When making your deposit, remember that the card issuer holds this money, and it won’t be available for you to apply toward payments.

How to apply for an unsecured credit card

When you apply for an unsecured credit card, you’ll be asked for much of the same financial information. However, there is no need to link to a bank account as part of the application process.

Instead, once you hit submit, the card issuer will evaluate your information and run a credit check. Most of the time, this process happens almost instantaneously, and you’ll immediately be told whether your application is approved or denied. However, in some cases, an application may be forwarded to a company representative for a manual review before a decision is made.

With an unsecured credit card, your credit limit will be determined by factors such as your income and credit history. There is no need to make a deposit or payment prior to using the card.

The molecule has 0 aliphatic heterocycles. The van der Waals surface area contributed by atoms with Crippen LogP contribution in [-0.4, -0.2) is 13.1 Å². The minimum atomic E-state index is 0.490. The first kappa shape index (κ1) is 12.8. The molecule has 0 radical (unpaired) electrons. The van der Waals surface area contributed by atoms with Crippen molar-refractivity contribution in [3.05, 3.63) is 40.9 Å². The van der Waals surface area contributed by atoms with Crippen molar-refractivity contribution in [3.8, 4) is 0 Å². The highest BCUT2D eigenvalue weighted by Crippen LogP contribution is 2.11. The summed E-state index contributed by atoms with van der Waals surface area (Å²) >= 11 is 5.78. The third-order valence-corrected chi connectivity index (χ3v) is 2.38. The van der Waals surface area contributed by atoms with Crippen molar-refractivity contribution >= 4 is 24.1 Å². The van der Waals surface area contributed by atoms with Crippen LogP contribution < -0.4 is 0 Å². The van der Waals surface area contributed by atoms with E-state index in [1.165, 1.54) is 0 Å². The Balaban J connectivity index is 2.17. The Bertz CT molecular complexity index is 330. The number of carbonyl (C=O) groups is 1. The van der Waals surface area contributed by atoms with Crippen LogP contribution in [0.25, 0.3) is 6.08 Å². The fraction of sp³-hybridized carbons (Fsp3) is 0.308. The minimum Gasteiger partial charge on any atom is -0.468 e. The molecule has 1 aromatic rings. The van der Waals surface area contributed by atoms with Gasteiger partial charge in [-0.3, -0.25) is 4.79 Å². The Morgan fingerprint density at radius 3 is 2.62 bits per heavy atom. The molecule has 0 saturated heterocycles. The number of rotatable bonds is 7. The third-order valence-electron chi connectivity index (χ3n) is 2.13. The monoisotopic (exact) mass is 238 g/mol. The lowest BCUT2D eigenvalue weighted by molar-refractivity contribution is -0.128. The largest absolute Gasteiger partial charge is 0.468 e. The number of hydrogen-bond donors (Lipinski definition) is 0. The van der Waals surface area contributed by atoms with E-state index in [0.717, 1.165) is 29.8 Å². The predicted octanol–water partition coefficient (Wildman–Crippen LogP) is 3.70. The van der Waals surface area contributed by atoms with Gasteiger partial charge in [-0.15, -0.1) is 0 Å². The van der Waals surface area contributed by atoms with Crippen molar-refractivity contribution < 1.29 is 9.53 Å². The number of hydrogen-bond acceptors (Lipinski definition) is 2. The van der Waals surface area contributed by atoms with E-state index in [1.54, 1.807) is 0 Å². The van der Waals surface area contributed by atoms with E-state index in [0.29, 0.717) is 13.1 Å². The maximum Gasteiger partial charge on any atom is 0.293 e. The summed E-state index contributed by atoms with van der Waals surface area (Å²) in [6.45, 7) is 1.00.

Should you get a secured or unsecured credit card?

When given the choice, most people would probably select an unsecured credit card. But for those with limited or poor credit, a secured card may be their only option.

Who should get a secured credit card?

Secured credit cards are best for people whose credit falls into one of the following categories:

  • New/No Credit: A secured card can help build a credit history for those who have never held a credit card or taken out a loan before.
  • Fair/Poor: If you have bad credit, it will be difficult to win approval for an unsecured credit card. Using a secured credit card can be a good way to establish a history of on-time payments and rebuild credit.

Who should get an unsecured credit card?